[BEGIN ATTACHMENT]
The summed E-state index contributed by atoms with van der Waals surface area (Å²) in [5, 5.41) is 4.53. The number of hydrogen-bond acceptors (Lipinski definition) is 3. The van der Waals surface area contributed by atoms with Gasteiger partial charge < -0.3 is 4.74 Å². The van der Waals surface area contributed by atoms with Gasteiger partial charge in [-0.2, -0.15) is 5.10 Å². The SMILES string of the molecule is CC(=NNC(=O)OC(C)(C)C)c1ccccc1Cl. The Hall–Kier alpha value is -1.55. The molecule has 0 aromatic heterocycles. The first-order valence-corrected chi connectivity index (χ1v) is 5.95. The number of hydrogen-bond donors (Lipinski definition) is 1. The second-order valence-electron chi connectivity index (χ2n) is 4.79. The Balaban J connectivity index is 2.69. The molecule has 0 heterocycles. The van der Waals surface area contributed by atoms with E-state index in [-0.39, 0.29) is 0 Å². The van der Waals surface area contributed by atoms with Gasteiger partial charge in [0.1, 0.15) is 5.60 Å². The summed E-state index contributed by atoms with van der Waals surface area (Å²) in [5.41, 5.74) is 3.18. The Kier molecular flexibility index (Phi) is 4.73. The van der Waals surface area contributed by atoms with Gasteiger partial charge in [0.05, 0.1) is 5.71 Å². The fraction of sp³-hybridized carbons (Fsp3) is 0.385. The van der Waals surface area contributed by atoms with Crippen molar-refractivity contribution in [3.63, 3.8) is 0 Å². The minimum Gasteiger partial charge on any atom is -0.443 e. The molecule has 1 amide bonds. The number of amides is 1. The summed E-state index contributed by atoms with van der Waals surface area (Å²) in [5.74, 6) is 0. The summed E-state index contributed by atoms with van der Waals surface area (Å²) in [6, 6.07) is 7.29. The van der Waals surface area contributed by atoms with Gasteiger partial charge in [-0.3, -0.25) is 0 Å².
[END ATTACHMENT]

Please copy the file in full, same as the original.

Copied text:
The summed E-state index contributed by atoms with van der Waals surface area (Å²) in [5, 5.41) is 4.53. The number of hydrogen-bond acceptors (Lipinski definition) is 3. The van der Waals surface area contributed by atoms with Gasteiger partial charge < -0.3 is 4.74 Å². The van der Waals surface area contributed by atoms with Gasteiger partial charge in [-0.2, -0.15) is 5.10 Å². The SMILES string of the molecule is CC(=NNC(=O)OC(C)(C)C)c1ccccc1Cl. The Hall–Kier alpha value is -1.55. The molecule has 0 aromatic heterocycles. The first-order valence-corrected chi connectivity index (χ1v) is 5.95. The number of hydrogen-bond donors (Lipinski definition) is 1. The second-order valence-electron chi connectivity index (χ2n) is 4.79. The Balaban J connectivity index is 2.69. The molecule has 0 heterocycles. The van der Waals surface area contributed by atoms with E-state index in [-0.39, 0.29) is 0 Å². The van der Waals surface area contributed by atoms with Gasteiger partial charge in [0.1, 0.15) is 5.60 Å². The summed E-state index contributed by atoms with van der Waals surface area (Å²) in [5.41, 5.74) is 3.18. The Kier molecular flexibility index (Phi) is 4.73. The van der Waals surface area contributed by atoms with Gasteiger partial charge in [0.05, 0.1) is 5.71 Å². The fraction of sp³-hybridized carbons (Fsp3) is 0.385. The van der Waals surface area contributed by atoms with Crippen molar-refractivity contribution in [3.63, 3.8) is 0 Å². The minimum Gasteiger partial charge on any atom is -0.443 e. The molecule has 1 amide bonds. The number of amides is 1. The summed E-state index contributed by atoms with van der Waals surface area (Å²) in [5.74, 6) is 0. The summed E-state index contributed by atoms with van der Waals surface area (Å²) in [6, 6.07) is 7.29. The van der Waals surface area contributed by atoms with Gasteiger partial charge in [-0.3, -0.25) is 0 Å².